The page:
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Bill Callahan

Sun 2nd Feb BOOK NOW


MCD Presents
Bill Callahan
The Olympia Theatre
Sunday 2nd February 2014

American singer-songwriter Bill Callahan has confirmed a special fully seated performance at Dublin’s Olympia Theatre on Sunday 2nd February. Tickets priced from €27.50 incl. booking fee on sale now from and Ticketmaster outlets nationwide.

Approximate times as follows: doors open 7.15pm, support act Cath & Phil Tyler around 8pm, with Bill Callahan due around 9pm. We would expect the show to be over around 10.30pm or so. Please note, times are approximate and subject to change as always.

Under 14's must be accompanied by an adult, Over 18's ID required to gain access to the bars where alcohol is served.

Dream River is Callahan’s 15th studio album, makes impressive use of his powerful, mature voice. Ol’man Eagle is back, floatin’ Apocalyptically on a Whaleheart down the Dream River. Eight gentle percolations fire the pressure-cooker of life, dialing us into the Callahanian mind and soul set. Deep like aqua, soulful like man and animal alike.

Callahan started out as a highly experimental artist. Much of his early output was instrumental, a stark contrast to the lyrical focus of his later work. Apparently, he used lo-fi techniques not primarily because of an aesthetic preference but because he didn’t have any other possibility to make music.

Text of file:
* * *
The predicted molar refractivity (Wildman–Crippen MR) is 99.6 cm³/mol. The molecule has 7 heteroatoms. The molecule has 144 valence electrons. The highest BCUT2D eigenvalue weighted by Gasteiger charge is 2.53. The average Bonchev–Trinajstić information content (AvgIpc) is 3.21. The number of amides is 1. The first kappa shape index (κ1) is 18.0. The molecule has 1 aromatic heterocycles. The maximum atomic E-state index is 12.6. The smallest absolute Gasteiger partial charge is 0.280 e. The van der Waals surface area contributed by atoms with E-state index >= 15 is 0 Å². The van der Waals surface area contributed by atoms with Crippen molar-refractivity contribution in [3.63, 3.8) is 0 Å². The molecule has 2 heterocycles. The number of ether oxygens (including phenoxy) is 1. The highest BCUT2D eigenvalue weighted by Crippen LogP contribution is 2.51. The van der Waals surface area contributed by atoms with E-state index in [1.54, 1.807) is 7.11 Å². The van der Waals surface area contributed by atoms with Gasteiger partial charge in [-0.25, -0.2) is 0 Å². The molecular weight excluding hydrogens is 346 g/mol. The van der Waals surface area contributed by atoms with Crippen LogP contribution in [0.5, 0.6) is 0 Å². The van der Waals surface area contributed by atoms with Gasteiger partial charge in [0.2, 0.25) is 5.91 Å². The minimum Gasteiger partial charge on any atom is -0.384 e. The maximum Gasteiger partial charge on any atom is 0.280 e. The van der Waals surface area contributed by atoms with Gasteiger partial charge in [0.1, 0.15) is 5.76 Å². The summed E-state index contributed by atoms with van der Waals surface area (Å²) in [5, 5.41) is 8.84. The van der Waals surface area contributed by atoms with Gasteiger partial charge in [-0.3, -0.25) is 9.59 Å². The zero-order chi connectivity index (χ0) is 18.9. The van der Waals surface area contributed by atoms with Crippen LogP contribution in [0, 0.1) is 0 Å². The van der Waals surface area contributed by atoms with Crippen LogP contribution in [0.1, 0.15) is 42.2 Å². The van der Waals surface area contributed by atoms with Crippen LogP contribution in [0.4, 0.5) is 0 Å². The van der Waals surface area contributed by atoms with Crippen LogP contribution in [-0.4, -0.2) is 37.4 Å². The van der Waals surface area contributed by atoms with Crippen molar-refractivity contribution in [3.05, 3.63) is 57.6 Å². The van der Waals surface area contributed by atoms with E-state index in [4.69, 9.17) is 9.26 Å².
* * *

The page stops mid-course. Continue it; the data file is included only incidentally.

Once he signed a contract with Drag City, he also started to use recording studios and a greater variety of instruments for his records. Smog’s songs are often based on simple, repetitive structures, consisting of a simple chord progression repeated for the duration of the entire song. His singing is strikingly characterized by his baritone voice and a style of delivery without being over-emotional. Melodically and lyrically he tends to eschew the verse-chorus approach favoured by many contemporary songwriters, preferring instead a more free-form approach relying less on melodic and lyrical repetition. Themes in Callahan’s lyrics include relationships, moving, horses, teenagers, bodies of water, and more recently, politics. His generally dispassionate delivery of lyrics and dark irony often obfuscate complex emotional and lyrical twists and turns. Critics have generally characterized his music as depressing and intensely introverted, with one critic describing it as “a peep-show view into an insular world of alienation.” Despite this there is also a broad swathe of joy throughout Callahan’s work and more attentive critics have picked up on Callahan’s tendency to black humour, a tendency often confused with a depressed mental state or a genuine obsession with the morbid, a confusion no doubt caused by his deadpan vocals.

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